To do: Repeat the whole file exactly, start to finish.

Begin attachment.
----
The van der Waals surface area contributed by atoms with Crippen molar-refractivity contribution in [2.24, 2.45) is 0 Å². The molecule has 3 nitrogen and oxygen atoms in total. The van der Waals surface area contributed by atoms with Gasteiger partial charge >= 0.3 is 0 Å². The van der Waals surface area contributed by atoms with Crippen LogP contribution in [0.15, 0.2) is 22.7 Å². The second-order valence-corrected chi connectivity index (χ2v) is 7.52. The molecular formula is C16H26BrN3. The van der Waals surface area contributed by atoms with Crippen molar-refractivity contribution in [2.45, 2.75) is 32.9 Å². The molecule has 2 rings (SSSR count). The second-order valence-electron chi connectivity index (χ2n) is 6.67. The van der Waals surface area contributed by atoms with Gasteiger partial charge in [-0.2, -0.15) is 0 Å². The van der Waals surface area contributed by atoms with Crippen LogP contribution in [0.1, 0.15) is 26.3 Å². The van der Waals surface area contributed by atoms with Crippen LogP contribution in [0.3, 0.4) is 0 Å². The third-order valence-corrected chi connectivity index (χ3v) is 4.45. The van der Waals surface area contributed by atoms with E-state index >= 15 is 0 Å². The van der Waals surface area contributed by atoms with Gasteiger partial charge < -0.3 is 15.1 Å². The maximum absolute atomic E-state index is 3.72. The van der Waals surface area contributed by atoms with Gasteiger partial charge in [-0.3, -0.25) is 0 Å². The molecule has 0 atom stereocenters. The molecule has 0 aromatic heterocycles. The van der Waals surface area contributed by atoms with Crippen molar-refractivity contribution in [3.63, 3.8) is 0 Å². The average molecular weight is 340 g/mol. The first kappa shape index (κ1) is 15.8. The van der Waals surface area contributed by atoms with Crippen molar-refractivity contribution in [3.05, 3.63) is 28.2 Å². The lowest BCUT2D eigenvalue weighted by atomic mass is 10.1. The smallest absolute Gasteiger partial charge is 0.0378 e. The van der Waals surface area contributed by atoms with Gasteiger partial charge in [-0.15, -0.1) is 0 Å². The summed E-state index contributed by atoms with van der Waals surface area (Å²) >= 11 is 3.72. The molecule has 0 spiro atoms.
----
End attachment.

The van der Waals surface area contributed by atoms with Crippen molar-refractivity contribution in [2.24, 2.45) is 0 Å². The molecule has 3 nitrogen and oxygen atoms in total. The van der Waals surface area contributed by atoms with Gasteiger partial charge >= 0.3 is 0 Å². The van der Waals surface area contributed by atoms with Crippen LogP contribution in [0.15, 0.2) is 22.7 Å². The second-order valence-corrected chi connectivity index (χ2v) is 7.52. The molecular formula is C16H26BrN3. The van der Waals surface area contributed by atoms with Crippen molar-refractivity contribution in [2.45, 2.75) is 32.9 Å². The molecule has 2 rings (SSSR count). The second-order valence-electron chi connectivity index (χ2n) is 6.67. The van der Waals surface area contributed by atoms with Gasteiger partial charge in [-0.2, -0.15) is 0 Å². The van der Waals surface area contributed by atoms with Crippen LogP contribution in [0.1, 0.15) is 26.3 Å². The van der Waals surface area contributed by atoms with Crippen LogP contribution in [0.3, 0.4) is 0 Å². The third-order valence-corrected chi connectivity index (χ3v) is 4.45. The van der Waals surface area contributed by atoms with E-state index >= 15 is 0 Å². The van der Waals surface area contributed by atoms with Gasteiger partial charge < -0.3 is 15.1 Å². The maximum absolute atomic E-state index is 3.72. The van der Waals surface area contributed by atoms with Gasteiger partial charge in [-0.3, -0.25) is 0 Å². The molecule has 0 atom stereocenters. The molecule has 0 aromatic heterocycles. The van der Waals surface area contributed by atoms with Crippen molar-refractivity contribution in [3.63, 3.8) is 0 Å². The average molecular weight is 340 g/mol. The first kappa shape index (κ1) is 15.8. The van der Waals surface area contributed by atoms with Crippen molar-refractivity contribution in [3.05, 3.63) is 28.2 Å². The lowest BCUT2D eigenvalue weighted by atomic mass is 10.1. The smallest absolute Gasteiger partial charge is 0.0378 e. The van der Waals surface area contributed by atoms with Gasteiger partial charge in [-0.15, -0.1) is 0 Å². The summed E-state index contributed by atoms with van der Waals surface area (Å²) >= 11 is 3.72. The molecule has 0 spiro atoms.